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The following was written by Kerry Harding for the “Missionary Moment” column curated by Mark Albright.
On May 19. if you would have been in attendance at RFK Stadium to watch the Washington Nationals play the Milwaukee Brewers, up in the cheap seats you would have seen a mass of white that, through closer examination, would turn out to be short-sleeved shirts.
Navigating through a variety of logistical issues, the entire Washington, DC North Mission, 170 Missionaries strong, had finally been able to attend its first sporting event ever as a mission. Elder Menlove, half of a senior couple called to serve in the Anacostia Branch, sat to my right and fondly reminisced about the last time he had been at a Major League baseball game. It had been 50 years ago. He had just arrived in Boston to begin serving in the New England States Mission. His companions had met him at the train station and one said excitedly, “Let’s go put your suitcases away. We’re going to a Red Sox game. I hope you have enough money to get in!”
For some in our group, it was their first professional baseball game ever. For a couple of elders in the crowd who had aspirations of a major league career of their own someday, it was a chance to close their eyes and, just for a moment, dream of a bat in their own hands.
For a couple of hours on this warm Spring day, there were no doors to knock on, no reports to file, no lessons to learn, no disappointments or frustrations—just an overwhelming sense of camaraderie, experienced at its best when, with arms around adjacent shoulders, they sang the traditional “Take Me Out to the Ballgame” at the top of their lungs during the 7th Inning Stretch. I was an eyewitness to one of those rare moments in life of pure joy that I will never forget.
From across the stadium from where the group sat, if you looked closely at our group, you would have seen among the sea of white shirts, a speck of navy blue. It belonged to the jacket of a young man who less than six months ago, was busily serving as a missionary here himself.
Some had seen this man around the chapel, since he served in a local ward for nearly four months. Others had hosted him in their homes during his exchanges when he was assigned to another ward.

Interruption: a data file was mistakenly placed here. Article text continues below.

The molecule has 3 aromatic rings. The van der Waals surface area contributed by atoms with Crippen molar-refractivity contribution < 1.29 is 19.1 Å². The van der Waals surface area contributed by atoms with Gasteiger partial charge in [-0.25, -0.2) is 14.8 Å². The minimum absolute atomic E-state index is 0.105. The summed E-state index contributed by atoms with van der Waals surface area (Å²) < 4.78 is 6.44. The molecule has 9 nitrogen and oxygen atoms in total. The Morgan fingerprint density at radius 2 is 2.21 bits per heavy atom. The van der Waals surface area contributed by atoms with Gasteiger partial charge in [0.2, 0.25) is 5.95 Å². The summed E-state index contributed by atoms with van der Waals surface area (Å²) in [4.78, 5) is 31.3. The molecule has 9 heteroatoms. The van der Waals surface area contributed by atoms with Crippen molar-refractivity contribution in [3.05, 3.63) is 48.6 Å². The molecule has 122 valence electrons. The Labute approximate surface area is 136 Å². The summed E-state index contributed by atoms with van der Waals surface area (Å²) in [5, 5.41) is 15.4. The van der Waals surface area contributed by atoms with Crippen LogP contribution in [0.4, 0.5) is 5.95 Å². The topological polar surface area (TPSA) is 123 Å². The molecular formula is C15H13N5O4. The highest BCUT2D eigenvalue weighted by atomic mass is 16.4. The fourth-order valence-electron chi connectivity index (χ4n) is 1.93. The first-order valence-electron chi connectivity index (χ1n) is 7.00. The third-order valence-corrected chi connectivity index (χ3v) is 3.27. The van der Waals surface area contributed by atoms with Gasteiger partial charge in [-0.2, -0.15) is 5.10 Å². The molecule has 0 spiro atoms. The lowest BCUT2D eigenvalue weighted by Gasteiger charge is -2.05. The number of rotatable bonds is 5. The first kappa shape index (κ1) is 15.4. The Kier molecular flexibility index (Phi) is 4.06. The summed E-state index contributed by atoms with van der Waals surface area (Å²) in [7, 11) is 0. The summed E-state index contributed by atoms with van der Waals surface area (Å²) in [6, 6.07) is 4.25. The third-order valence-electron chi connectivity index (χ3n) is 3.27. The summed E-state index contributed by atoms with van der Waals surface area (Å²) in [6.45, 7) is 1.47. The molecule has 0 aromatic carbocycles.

Few members though, knew the sequence of events that brought him here.
That he is in the church at all was kind of miraculous. When he first met the missionaries in Honduras at the age of 16, they were unaware that, because of his age, his baptism required his father’s consent. They were also unaware that, because he was an Israeli citizen, his baptism required approval from church authorities
His father, an Hassidic Jew, was also a Rabbi. When he learned that his son had been baptized Christian, he sent word quickly that this young man was no longer a part of the family. His bank accounts were closed; his credit card cancelled; a friend of his father’s even came to BYU from California and took back the car his parents had bought for him to drive. His father even attempted to prevent him from obtaining a new passport which would have forced him to return home to serve in the Israeli army for two years instead of the Lord’s. His mother and his siblings were forbidden to have any further contact with him of any kind. Birthdays, Jewish holidays, American holidays, each came and went without any acknowledgement except from his friends.
As far as his family was concerned, he was, as the line says from Fiddler on the Roof, literally “dead to us.”
In fact, later, while on his mission, when he attempted to call home on Mother’s Day, his father answered the phone and, hearing that it was him, said, “The dead don’t make phone calls,” and hung up.
Though he returned home in December, this former missionary had become somewhere between a hero and a legend. With an unshakeable testimony, everyone loved him, made obvious to me by the reception he received from his former peers when he showed up unexpectedly at the Nationals game as the mission president’s guest.
During our time together during his recent visit, I asked him if, at any point, he had ever questioned whether or not the enormous sacrifice he had made had been worth it. He paused briefly and then said simply, “No, I never did.”
These past few days, I have been thinking a lot about this intense yet loving man who embraced the Gospel with such fervor and faith. I think about all the people whom I have ignored because I decided on their behalf that they wouldn’t be interested in the Gospel. What if those elders in Honduras had done the same thing with this young man? In hindsight, the ramifications are too enormous to comprehend.
This week, I am going to try talking with someone who is way “out of the box” as far as a typical prospective investigator might be And, if I get nervous, I will ask myself, “What would this former missionary do now?” Sounds like pretty good strategy for the rest of us, too.